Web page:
Local chef appearing on FOX baking competition tonight — “Erinn Roth still can’t believe she was chosen to compete on FOX’s new baking competition show. ‘Crime Scene Kitchen’ premieres this Wednesday at 9 p.m. ET… The contestants are allowed to explore a kitchen that was recently used to bake a specific treat. They must use their baking skills and the clues left behind to determine what was baked and then they have two hours to recreate what they think it was. At the end of each episode, after two rounds, a team is eliminated.” [Alexandria Living]
Roy Rogers to reopen year and a half after Belle View Shopping Center fire — “The Roy Rogers in the Belle View Shopping Center will celebrate its long-awaited grand re-opening on June 1, the Mount Vernon Chamber of Commerce announced. Located at 1506 Belle View Blvd., the restaurant closed in October 2019 following a devastating multi-alarm fire that spread along the roofline of the shopping center. An investigation by the Fairfax County Fire Marshal’s office determined that fire began in a walk-in cooler at Yido Ramen and Sushi, which had opened just days before. [Alexandria Living]
Old Hat Bar opening delayed in Old Town by staffing challenges — “Residents eager to see Old Hat Bar open its doors in Old Town Alexandria will have to wait a little longer. The gastropub was set to open Friday, May 21 at 112 N. Saint Asaph Street, the former location of King Street Blues. But like other businesses in the food service industry, Old Hat Bar faces staffing challenges.” [Patch]
City to Host Town Hall on Anti-Asian Violence — The City of Alexandria invites the public to attend a virtual Asian-American Pacific Islander Heritage Month Town Hall, “Contextualizing Anti-Asian Violence in the Age of COVID,” on Thursday, May 27, at 7 p.m. The virtual panel discussion focuses on the wave of racial incidents and attacks directed toward Asian Americans and Pacific Islanders in the wake of the COVID-19 pandemic. The panel features Elisabeth Chan, Sue Jean Cho, John Min, and Alexander Purrugganan, faculty members of Northern Virginia Community College. Their presentation will be followed by an interactive question and answer session. The presentation is free, but attendees must register.” [City of Alexandria]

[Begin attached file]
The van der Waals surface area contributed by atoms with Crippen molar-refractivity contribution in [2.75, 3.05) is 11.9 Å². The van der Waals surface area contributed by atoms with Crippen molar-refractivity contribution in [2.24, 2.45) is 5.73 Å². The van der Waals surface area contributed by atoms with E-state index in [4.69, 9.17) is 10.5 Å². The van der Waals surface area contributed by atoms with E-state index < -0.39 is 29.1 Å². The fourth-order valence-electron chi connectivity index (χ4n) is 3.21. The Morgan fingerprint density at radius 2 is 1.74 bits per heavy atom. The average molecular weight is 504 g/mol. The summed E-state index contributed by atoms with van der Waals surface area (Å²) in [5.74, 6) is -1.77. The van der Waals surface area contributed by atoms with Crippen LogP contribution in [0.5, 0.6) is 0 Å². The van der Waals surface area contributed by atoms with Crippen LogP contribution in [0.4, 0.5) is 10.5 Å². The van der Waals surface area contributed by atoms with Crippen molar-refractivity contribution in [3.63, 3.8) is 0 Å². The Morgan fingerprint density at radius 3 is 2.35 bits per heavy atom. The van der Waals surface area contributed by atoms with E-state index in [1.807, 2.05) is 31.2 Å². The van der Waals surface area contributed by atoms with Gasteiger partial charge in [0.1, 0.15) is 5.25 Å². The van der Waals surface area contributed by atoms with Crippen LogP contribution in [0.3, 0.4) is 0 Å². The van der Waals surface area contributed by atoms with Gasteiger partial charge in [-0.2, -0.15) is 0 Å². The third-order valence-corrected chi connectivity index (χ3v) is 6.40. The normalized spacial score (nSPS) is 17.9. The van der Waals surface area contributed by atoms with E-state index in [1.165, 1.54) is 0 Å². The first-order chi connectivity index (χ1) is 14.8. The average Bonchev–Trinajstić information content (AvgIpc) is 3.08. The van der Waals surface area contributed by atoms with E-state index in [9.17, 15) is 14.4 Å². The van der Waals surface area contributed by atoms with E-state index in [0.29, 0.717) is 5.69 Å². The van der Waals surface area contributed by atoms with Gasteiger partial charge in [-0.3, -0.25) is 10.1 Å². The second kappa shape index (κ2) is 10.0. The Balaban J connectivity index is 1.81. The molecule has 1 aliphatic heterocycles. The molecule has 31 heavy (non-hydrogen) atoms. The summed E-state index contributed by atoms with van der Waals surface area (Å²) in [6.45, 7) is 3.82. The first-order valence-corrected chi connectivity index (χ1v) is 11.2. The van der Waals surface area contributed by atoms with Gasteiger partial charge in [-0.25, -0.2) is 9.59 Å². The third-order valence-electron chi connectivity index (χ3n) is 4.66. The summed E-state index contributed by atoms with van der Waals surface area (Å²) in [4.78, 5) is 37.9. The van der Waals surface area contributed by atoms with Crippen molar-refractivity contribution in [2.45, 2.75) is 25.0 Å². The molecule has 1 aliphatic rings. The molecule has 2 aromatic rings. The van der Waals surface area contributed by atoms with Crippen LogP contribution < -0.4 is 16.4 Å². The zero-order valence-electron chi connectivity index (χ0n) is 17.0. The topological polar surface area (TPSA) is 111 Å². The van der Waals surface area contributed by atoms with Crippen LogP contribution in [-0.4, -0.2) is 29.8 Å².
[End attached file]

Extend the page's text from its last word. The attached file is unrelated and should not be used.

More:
PHOTOS: Alexandria Fire Department train on the Potomac River — “Yesterday, some of our first responders participated in swift water boat operator training. #traineveryday #stayready” [Twitter]
Today’s weather — “Partly cloudy in the morning followed by scattered thunderstorms in the afternoon. Gusty winds and small hail are possible. High 93F. Winds SW at 10 to 15 mph. Chance of rain 40%… Scattered thunderstorms in the evening. Partly cloudy skies overnight. Low 68F. Winds WNW at 5 to 10 mph. Chance of rain 40%.” [Weather.com]
New job: Crew at AMC Theatres — “AMC amazing. That’s the promise we deliver to nearly 35,000 associates, 240 million guests domestically, and 350 million guests worldwide each year. AMC has propelled industry innovation since 1920, and we continue to innovate by delivering premium sight and sound, new and improved food and beverage options, and diverse content in our state-of-the-art theatres.” [Indeed]
(Updated 4:40 p.m.) Alexandrians could see their wastewater bill go up an average $50 per year with a new rate adjustment aimed at funding the extensive RiverRenew program.